One of my favorite aspects of halibut? It's uncanny ability to develop a perfectly golden crust when seared on a non-stick saute pan. Do I always cook fish on a non-stick? No. However, if given the choice, I will sear fish on a non-stick saute (simply because fish are much more delicate that other meats... a non-stick will aid in keeping the fragile fillets from breaking apart).
Pan-seared Halibut with Roasted Root Vegetables, Edamame puree and Truffle-Chives/Sprouts/
Allow to rest at room temperate ten minutes before cooking. Dry both sides with a paper towel, then heat a medium-non-stick saute pan to a medium heat. Add almond oil and bring to a high heat. When the oil begins to smoke, quickly season the top of the halibut with salt and smokey paprika, then place in saute pan. Do not touch the fillet once it is cooking... if you disturb the seafood before it is ready to be flipped, you will risk breaking the fish from it's tight fillet shape. Simply be aware of the fish as it is cooking... you will be able to see the transition from opaque to flaky-white skin. After about 2-3 minutes, flip the fillet. Remember, the larger and thicker the fillet, the longer the cook time. At this point, remove the pan from the heat, but baste the fish with the excess oil (simply tilt the pan and collect the oil in a spoon... then gently pour over the fish multiple times). Although the pan is no longer on the direct heat source, the fish is continuing to cook due to 1) the basting process and 2) the carry-over heat. This method of cooking fish allows you to use a high heat in the beginning in order to attain a brilliant sear, but then finish in a slower cooking manner. Rather than simply placing the fish in an oven (much more likely to overcook), you essentially are "babysitting" the entire cooking process. However, the results are well worth the added efforts.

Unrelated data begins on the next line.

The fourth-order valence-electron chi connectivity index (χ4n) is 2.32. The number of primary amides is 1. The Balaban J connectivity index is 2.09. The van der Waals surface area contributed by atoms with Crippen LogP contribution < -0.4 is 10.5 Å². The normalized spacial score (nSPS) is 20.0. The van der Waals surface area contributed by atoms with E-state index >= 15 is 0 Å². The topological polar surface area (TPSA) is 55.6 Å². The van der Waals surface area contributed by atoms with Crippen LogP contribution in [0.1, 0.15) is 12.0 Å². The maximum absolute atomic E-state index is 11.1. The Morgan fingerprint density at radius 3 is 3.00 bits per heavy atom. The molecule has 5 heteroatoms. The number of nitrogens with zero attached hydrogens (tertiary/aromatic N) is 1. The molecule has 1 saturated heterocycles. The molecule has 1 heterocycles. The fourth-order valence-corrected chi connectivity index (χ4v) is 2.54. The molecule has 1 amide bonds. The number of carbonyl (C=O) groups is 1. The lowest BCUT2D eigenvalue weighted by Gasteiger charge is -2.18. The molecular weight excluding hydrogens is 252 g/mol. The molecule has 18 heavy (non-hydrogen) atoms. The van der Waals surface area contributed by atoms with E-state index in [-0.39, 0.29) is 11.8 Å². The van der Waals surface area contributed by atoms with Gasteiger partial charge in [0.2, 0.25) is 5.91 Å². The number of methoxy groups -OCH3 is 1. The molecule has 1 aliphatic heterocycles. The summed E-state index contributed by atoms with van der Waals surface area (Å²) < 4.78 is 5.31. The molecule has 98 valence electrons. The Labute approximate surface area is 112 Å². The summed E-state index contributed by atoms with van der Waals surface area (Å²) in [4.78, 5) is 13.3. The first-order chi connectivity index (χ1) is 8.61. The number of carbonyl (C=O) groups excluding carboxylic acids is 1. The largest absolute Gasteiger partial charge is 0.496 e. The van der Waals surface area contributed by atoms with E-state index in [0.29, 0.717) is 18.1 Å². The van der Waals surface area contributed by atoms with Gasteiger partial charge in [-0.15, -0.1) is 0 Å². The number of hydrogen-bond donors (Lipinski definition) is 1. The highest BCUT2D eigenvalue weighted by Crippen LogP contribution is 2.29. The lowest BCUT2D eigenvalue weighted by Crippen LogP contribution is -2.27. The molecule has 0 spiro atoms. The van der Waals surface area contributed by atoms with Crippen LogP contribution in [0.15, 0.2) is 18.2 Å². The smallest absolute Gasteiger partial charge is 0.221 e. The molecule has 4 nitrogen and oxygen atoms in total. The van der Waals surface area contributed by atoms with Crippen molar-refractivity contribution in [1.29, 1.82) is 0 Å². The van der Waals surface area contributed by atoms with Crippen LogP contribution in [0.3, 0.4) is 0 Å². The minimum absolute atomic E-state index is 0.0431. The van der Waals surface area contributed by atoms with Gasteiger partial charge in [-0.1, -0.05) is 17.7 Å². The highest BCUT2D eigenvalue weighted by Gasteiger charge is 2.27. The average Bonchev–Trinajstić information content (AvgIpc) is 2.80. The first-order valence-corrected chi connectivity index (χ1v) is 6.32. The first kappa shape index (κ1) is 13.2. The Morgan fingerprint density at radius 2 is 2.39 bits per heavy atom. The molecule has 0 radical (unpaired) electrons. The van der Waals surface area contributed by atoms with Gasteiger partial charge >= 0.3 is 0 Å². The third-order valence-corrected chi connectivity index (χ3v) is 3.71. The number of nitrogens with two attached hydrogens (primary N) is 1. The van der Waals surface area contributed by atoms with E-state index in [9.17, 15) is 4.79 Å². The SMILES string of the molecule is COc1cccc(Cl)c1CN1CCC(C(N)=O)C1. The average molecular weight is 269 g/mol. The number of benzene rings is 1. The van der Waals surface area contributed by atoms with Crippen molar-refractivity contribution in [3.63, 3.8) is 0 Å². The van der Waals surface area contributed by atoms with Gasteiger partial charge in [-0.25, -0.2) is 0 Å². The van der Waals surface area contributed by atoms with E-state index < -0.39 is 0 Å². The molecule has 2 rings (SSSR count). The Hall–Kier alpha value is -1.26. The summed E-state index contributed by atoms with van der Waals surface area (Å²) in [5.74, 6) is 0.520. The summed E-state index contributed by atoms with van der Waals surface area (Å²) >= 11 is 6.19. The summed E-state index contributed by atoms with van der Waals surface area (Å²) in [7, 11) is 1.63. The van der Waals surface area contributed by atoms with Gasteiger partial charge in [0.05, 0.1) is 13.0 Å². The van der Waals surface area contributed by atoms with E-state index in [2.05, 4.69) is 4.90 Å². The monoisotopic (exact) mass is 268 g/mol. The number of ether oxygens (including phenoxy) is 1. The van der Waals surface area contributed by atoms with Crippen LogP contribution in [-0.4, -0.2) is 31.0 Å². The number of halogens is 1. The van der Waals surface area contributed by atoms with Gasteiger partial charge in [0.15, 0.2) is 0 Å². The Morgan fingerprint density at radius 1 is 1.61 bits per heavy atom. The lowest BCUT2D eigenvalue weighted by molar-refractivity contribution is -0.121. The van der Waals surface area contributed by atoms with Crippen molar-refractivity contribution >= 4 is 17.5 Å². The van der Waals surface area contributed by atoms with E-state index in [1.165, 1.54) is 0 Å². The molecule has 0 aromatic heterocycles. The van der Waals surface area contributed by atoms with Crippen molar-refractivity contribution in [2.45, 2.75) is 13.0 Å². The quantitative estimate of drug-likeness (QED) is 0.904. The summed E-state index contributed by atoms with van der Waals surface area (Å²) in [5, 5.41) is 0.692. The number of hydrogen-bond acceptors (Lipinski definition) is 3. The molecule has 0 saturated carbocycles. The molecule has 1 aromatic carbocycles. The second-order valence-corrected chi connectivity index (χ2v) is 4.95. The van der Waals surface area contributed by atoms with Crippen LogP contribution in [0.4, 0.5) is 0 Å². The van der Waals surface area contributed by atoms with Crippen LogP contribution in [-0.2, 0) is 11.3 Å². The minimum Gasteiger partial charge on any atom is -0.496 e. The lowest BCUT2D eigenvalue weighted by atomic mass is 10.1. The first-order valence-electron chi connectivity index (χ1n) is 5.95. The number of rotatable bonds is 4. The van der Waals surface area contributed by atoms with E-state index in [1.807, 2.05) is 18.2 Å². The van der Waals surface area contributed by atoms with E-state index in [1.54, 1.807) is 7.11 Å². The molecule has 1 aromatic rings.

A little additional attention to detail makes all of the difference in the world. It means that you truly are cooking with love. And that, my dear friends, is the merit of a true chef.
Keeping it simple, roasted root veggies and an edamame puree only enhance the golden-crusted halibut.
Place 2 cups edamame in boiling water and allow to cook for 5 minutes. Drain, then place in Vitamix blender/robocoup. *Reserve about 1 Tbsp of the edamame beans to be combined with the roasted root vegetables later. While blending, slowly drizzle 2 Tbsp almond oil, 1 Tbsp heavy cream, 2 tsp dried oregano and juice of 1/2 lemon. Season with salt and pepper... consistency will be thin, yet able to keep its shape when spread on a plate.
Roasted Root Veggies
Rutabaga and Butternut squash were on sale when I went to the grocery store earlier; ergo, purchased and used. When I work with butternut squash, I always use gloves when peeling (as it will often leave a sticky-residue on your hands). Peel both butternut squash and rutabaga, then chop into small dices (the smaller the cut, the "tighter" the final presentation will look). In a medium bowl, toss the diced rutabaga and butternut squash with EVOO, salt, pepper, juice of 1/2 lemon and sprinkle of herbs de Provence. Place on a baking sheet with parchment paper (will prevent from burning because the cuts are small and will cook quickly). Roast in a 400 degree oven for about 12-15 minutes (again, the smaller the cut, the faster the root veggies will cook). Once tender with a knife, remove from the oven and toss a few of the prior-blanched edamame beans into the mixture.
Be aware when using truffle-oil... because of its potency, only a touch is necessary when dressing the garnish. Too much will overpower and trump the entire dish. And that would be a fail. Simply add a small hand full of chives/sprouts/green onions to a small bowl, then sprinkle with salt, pepper, lemon juice and a drizzle of truffle oil. The purpose is to lightly dress the greens, as well as give them a shiny-luster from the oil.
When plating, keep the plate "tight and clean." Spoon a dollop of the edamame puree in the middle of a white plate, then add a small pile of the roasted root veggie/edamame beans. Carefully place the halibut atop the vegetables, then top with the Truffle-Chives/Sprouts/
Taking the time to nurture, build flavors, create texture profiles and ultimately make it beautiful... that is cooking with love.
“Be the one who nurtures and builds. Be the one who has an understanding and a forgiving heart... one who looks for the best in people. Leave people better than you found them.” - Marvin J. Ashton